Researchers discover unique metabolic vulnerabilities of subsets of triple-negative breast cancer

Researchers have identified a metabolic enzyme and pathway in some triple-negative breast cancer (TNBC) patients, which they hope could serve as a biomarker to select patients to receive targeted therapy.,

breast cancer
Three-dimensional culture of human breast cancer cells, with DNA stained blue and a protein in the cell surface membrane stained green. Image created in 2014 by Tom Misteli, Ph.D., and Karen Meaburn, Ph.D. at the NIH IRP.

Researchers have identified a metabolic enzyme and pathway in some triple-negative breast cancer (TNBC) patients, which they hope could serve as a biomarker to select patients to receive targeted therapy.

Triple-negative breast cancer (TNBC) is the most aggressive form of breast cancer, disproportionally affecting young Black women. The disease metastasizes quickly with high relapse and mortality rates.

“Our work shows that a fraction of TNBC with high expression of dihydrolipoamide S-Succinyltransferase (DLST), a , in their tumor cells depends on the TCA-cycle for survival. Hence, DLST expression could serve as the biomarker to select TNBC patients to receive CPI-613, a drug currently in clinical trial for treating other cancers,” explains corresponding author Hui Feng, MD, Ph.D., associate professor of pharmacology and medicine at Boston University School of Medicine.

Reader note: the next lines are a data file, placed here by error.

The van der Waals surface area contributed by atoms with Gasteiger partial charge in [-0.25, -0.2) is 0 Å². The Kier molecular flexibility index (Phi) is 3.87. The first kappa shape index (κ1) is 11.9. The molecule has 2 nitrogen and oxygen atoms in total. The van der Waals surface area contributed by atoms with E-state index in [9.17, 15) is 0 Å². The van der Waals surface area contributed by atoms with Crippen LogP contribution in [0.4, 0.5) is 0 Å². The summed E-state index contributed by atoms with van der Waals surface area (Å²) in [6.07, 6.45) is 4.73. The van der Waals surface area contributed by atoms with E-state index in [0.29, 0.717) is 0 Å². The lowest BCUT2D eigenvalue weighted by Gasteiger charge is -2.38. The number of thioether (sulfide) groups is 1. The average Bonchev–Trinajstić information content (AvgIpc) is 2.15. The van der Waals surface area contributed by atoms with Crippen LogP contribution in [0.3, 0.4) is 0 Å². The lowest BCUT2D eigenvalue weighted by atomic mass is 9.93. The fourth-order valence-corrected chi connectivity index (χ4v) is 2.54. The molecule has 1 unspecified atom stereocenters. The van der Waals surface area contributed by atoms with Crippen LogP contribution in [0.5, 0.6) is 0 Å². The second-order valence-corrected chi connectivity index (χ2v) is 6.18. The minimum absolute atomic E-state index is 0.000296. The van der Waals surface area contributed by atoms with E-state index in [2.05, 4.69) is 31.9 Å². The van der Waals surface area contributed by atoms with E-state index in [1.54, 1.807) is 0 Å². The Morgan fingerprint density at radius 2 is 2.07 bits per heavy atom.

Researchers in the Feng lab analyzed human patient TNBC samples, human cell lines, including those injected into animals to define the contribution of DLST to TNBC pathogenesis. Comprehensive biochemical and molecular assays were also utilized to understand the metabolic and molecular properties of TNBC cells.

“Due to current challenges in treating , our studies suggest that a fraction of patients with aggressive tumors can benefit from CPI-613, a drug disrupting the TCA cycle if their have high DLST expression,” said Feng.

These finding appear online in the journal Communications Biology.


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Journal information:
Communications Biology

Provided by
Boston University School of Medicine

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